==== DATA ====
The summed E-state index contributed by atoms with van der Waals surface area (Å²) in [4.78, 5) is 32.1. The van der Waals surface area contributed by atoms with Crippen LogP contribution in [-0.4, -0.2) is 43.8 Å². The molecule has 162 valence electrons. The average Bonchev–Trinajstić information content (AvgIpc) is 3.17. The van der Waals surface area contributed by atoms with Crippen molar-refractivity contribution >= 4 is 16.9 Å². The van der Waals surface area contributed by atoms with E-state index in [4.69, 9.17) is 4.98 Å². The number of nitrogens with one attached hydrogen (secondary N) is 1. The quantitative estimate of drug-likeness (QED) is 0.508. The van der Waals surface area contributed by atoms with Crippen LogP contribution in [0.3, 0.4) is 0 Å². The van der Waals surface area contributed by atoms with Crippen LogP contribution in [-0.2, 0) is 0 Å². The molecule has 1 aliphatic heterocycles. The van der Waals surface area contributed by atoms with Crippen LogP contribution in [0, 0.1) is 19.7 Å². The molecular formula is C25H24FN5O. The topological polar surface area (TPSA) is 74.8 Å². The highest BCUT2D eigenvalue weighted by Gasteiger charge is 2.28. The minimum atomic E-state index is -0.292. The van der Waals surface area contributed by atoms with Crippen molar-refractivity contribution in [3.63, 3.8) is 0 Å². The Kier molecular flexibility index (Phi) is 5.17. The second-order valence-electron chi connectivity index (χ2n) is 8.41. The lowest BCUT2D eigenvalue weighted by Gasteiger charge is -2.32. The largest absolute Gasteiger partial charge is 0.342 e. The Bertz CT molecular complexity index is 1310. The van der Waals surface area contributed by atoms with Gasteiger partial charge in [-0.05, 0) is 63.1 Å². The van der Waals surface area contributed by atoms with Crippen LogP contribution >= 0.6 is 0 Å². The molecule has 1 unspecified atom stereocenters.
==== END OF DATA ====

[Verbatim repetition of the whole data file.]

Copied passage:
The summed E-state index contributed by atoms with van der Waals surface area (Å²) in [4.78, 5) is 32.1. The van der Waals surface area contributed by atoms with Crippen LogP contribution in [-0.4, -0.2) is 43.8 Å². The molecule has 162 valence electrons. The average Bonchev–Trinajstić information content (AvgIpc) is 3.17. The van der Waals surface area contributed by atoms with Crippen molar-refractivity contribution >= 4 is 16.9 Å². The van der Waals surface area contributed by atoms with E-state index in [4.69, 9.17) is 4.98 Å². The number of nitrogens with one attached hydrogen (secondary N) is 1. The quantitative estimate of drug-likeness (QED) is 0.508. The van der Waals surface area contributed by atoms with Crippen LogP contribution in [0.3, 0.4) is 0 Å². The van der Waals surface area contributed by atoms with Crippen LogP contribution in [-0.2, 0) is 0 Å². The molecule has 1 aliphatic heterocycles. The van der Waals surface area contributed by atoms with Crippen LogP contribution in [0, 0.1) is 19.7 Å². The molecular formula is C25H24FN5O. The topological polar surface area (TPSA) is 74.8 Å². The highest BCUT2D eigenvalue weighted by Gasteiger charge is 2.28. The minimum atomic E-state index is -0.292. The van der Waals surface area contributed by atoms with Crippen molar-refractivity contribution in [3.63, 3.8) is 0 Å². The Kier molecular flexibility index (Phi) is 5.17. The second-order valence-electron chi connectivity index (χ2n) is 8.41. The lowest BCUT2D eigenvalue weighted by Gasteiger charge is -2.32. The largest absolute Gasteiger partial charge is 0.342 e. The Bertz CT molecular complexity index is 1310. The van der Waals surface area contributed by atoms with Gasteiger partial charge in [-0.05, 0) is 63.1 Å². The van der Waals surface area contributed by atoms with Crippen LogP contribution >= 0.6 is 0 Å². The molecule has 1 unspecified atom stereocenters.